A study of a special topic with an emphasis on discussion and participation. Descriptions of HIST 290 courses offered in a given semester are available on the History department Website or in the History department office prior to registration for that semester. May be repeated for credit with different topics.
Fall Semester informationGlen Kuecker
290A: Tps: Latin American Environmental History
The diversity of people, geography, and ecology in Latin America combine to make it one of the most diverse environments on the planet. Complementing the diversity is a rich history of human interactions with the environment. Knowing this history informs us about indigenous economic and cultural practices that offer alternative ways of thinking about how people relate to their environment. The history of conquest and colonization illustrate the dramatic, if not catastrophic, impact of European environmental practices, which helps us to further understand how modernity attempted to control nature, as well as the consequences of this effort. Learning the history also shows the troubled relationship between capitalism and the planet's resources, and how the troubles were important in shaping Latin America's social, political, economic, and cultural landscapes. The history is important for our thinking about the contemporary and future challenges we face, especially in the areas of climate change, resource extraction, food sovereignty, and disease, and energy.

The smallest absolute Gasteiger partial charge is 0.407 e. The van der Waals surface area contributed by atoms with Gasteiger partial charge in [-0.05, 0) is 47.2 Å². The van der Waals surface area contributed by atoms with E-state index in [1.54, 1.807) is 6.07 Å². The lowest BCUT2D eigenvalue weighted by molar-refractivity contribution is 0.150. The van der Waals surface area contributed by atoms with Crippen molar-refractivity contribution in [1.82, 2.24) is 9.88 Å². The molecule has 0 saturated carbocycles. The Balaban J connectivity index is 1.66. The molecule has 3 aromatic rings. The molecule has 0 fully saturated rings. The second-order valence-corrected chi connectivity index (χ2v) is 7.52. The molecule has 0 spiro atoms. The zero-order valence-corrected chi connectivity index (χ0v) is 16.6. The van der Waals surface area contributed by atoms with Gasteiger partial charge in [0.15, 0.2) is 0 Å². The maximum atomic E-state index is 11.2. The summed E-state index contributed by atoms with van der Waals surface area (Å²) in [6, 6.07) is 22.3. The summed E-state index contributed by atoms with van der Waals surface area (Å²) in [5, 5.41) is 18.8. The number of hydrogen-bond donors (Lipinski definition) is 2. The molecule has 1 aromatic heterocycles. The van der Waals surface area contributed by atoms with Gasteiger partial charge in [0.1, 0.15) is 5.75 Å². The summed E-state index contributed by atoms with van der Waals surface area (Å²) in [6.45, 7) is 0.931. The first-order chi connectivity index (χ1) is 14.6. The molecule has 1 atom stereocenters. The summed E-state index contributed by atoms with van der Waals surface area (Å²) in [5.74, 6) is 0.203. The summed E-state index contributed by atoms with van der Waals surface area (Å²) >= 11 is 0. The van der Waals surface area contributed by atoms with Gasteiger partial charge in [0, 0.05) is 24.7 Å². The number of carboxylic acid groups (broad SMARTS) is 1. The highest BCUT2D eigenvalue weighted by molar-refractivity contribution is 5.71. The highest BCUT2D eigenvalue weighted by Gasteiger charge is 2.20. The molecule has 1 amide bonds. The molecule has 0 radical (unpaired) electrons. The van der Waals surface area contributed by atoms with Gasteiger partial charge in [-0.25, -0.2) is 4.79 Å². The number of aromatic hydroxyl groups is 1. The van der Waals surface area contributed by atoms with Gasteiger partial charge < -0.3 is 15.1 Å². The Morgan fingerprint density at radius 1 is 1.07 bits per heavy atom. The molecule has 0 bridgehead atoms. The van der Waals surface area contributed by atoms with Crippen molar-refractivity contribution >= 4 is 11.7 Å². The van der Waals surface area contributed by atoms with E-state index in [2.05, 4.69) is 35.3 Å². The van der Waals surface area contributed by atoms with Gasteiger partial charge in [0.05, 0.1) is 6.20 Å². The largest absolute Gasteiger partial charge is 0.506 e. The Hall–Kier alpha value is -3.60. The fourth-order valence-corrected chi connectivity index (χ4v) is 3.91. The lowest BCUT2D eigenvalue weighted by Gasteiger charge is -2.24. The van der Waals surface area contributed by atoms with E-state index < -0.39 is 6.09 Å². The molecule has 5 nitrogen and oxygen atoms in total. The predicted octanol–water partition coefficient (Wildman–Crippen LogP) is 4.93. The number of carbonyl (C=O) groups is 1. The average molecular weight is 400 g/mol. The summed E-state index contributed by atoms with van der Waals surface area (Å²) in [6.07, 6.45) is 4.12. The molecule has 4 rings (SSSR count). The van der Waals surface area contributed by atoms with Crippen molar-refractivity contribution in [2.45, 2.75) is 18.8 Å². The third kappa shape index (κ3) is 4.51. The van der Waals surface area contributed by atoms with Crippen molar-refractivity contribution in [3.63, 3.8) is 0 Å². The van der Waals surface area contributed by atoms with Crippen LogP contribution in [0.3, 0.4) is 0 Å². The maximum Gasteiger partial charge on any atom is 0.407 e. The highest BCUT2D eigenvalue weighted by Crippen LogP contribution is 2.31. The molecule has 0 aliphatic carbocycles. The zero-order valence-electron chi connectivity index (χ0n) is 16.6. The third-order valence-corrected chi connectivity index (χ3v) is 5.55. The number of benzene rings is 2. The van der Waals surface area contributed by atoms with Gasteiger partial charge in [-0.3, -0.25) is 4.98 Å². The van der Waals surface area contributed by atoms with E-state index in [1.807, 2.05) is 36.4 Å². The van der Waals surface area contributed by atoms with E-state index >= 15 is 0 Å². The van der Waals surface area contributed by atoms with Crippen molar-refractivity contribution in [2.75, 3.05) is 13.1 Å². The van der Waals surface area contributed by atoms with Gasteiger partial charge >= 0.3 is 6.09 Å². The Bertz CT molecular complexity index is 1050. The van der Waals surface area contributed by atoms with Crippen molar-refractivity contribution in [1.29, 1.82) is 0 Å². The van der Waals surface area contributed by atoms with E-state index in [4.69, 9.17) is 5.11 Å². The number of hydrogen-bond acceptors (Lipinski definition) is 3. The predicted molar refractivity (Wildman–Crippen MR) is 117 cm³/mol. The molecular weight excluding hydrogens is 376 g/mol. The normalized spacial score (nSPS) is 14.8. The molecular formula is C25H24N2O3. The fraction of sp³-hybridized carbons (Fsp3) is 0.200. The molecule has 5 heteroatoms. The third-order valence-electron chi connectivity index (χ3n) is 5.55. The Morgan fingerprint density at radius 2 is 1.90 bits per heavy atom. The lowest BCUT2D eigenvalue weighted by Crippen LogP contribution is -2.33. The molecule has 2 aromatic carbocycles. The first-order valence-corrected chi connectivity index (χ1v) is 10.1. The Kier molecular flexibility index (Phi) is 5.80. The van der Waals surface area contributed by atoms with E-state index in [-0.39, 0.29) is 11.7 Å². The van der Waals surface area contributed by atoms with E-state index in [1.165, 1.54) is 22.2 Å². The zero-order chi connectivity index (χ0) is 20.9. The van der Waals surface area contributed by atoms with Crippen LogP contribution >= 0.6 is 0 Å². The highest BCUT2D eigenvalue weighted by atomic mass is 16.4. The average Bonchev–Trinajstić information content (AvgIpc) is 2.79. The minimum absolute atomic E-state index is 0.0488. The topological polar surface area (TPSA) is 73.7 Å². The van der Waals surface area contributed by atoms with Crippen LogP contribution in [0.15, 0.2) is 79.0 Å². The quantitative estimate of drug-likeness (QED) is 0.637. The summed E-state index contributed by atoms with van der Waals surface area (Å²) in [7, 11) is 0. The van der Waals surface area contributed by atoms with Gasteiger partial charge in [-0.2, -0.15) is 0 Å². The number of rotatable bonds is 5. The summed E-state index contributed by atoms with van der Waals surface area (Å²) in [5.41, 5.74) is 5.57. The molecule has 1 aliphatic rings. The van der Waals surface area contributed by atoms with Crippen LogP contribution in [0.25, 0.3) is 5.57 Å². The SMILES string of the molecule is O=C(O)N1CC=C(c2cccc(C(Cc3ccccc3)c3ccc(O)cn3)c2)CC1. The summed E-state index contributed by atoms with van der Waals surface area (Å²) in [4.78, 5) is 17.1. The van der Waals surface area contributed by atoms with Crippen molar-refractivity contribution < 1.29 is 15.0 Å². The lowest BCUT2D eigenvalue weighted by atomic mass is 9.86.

290B: Tps: Technology and Social Change in the Middle East, 1800-1950
Many observers have commented on the prominent role played by Twitter and other communication technologies in the Arab Spring and Gezi Park movements across North Africa and the Middle East. Many states likewise reacted to the protests with military and communication technologies to exert control over these physical and virtual spaces. This course will focus on how states, communities, and individuals have developed, adopted, and adapted technological innovations, and how these have affected their lives. The technologies focused on include the railroad, photography, printing, radio and movies. We will also explore how various technologies, institutions, and ideas changed state administrators' and subjects' visions of their societies locally and regionally, in fields ranging from politics to education to arts and leisure. Finally, the course will also look at what historians do, how they develop (and change) the questions they ask, and how they find answers to those questions.